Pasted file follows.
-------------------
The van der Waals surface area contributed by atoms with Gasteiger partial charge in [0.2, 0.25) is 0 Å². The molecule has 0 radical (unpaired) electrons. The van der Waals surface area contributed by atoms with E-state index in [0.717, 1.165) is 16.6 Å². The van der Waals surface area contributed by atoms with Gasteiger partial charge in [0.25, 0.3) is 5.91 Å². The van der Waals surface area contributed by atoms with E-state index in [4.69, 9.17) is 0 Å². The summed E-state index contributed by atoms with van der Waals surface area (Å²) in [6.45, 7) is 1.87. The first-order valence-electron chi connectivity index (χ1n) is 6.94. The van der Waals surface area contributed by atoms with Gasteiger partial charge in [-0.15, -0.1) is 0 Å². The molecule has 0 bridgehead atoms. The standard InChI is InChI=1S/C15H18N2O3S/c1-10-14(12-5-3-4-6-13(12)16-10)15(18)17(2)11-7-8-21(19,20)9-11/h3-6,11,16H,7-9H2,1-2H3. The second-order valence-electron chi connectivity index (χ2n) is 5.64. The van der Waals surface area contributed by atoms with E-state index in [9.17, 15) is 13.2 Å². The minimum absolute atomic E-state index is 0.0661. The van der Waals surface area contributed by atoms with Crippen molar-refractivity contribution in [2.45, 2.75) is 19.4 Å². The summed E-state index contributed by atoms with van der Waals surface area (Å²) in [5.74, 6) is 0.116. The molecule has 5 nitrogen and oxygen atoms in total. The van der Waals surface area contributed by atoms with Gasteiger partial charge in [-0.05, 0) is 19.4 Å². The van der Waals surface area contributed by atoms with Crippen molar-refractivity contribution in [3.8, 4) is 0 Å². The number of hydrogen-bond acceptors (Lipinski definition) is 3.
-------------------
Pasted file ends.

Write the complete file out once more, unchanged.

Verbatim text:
The van der Waals surface area contributed by atoms with Gasteiger partial charge in [0.2, 0.25) is 0 Å². The molecule has 0 radical (unpaired) electrons. The van der Waals surface area contributed by atoms with E-state index in [0.717, 1.165) is 16.6 Å². The van der Waals surface area contributed by atoms with Gasteiger partial charge in [0.25, 0.3) is 5.91 Å². The van der Waals surface area contributed by atoms with E-state index in [4.69, 9.17) is 0 Å². The summed E-state index contributed by atoms with van der Waals surface area (Å²) in [6.45, 7) is 1.87. The first-order valence-electron chi connectivity index (χ1n) is 6.94. The van der Waals surface area contributed by atoms with Gasteiger partial charge in [-0.15, -0.1) is 0 Å². The molecule has 0 bridgehead atoms. The standard InChI is InChI=1S/C15H18N2O3S/c1-10-14(12-5-3-4-6-13(12)16-10)15(18)17(2)11-7-8-21(19,20)9-11/h3-6,11,16H,7-9H2,1-2H3. The second-order valence-electron chi connectivity index (χ2n) is 5.64. The van der Waals surface area contributed by atoms with E-state index in [9.17, 15) is 13.2 Å². The minimum absolute atomic E-state index is 0.0661. The van der Waals surface area contributed by atoms with Crippen molar-refractivity contribution in [2.45, 2.75) is 19.4 Å². The summed E-state index contributed by atoms with van der Waals surface area (Å²) in [5.74, 6) is 0.116. The molecule has 5 nitrogen and oxygen atoms in total. The van der Waals surface area contributed by atoms with Gasteiger partial charge in [-0.05, 0) is 19.4 Å². The van der Waals surface area contributed by atoms with Crippen molar-refractivity contribution in [3.8, 4) is 0 Å². The number of hydrogen-bond acceptors (Lipinski definition) is 3.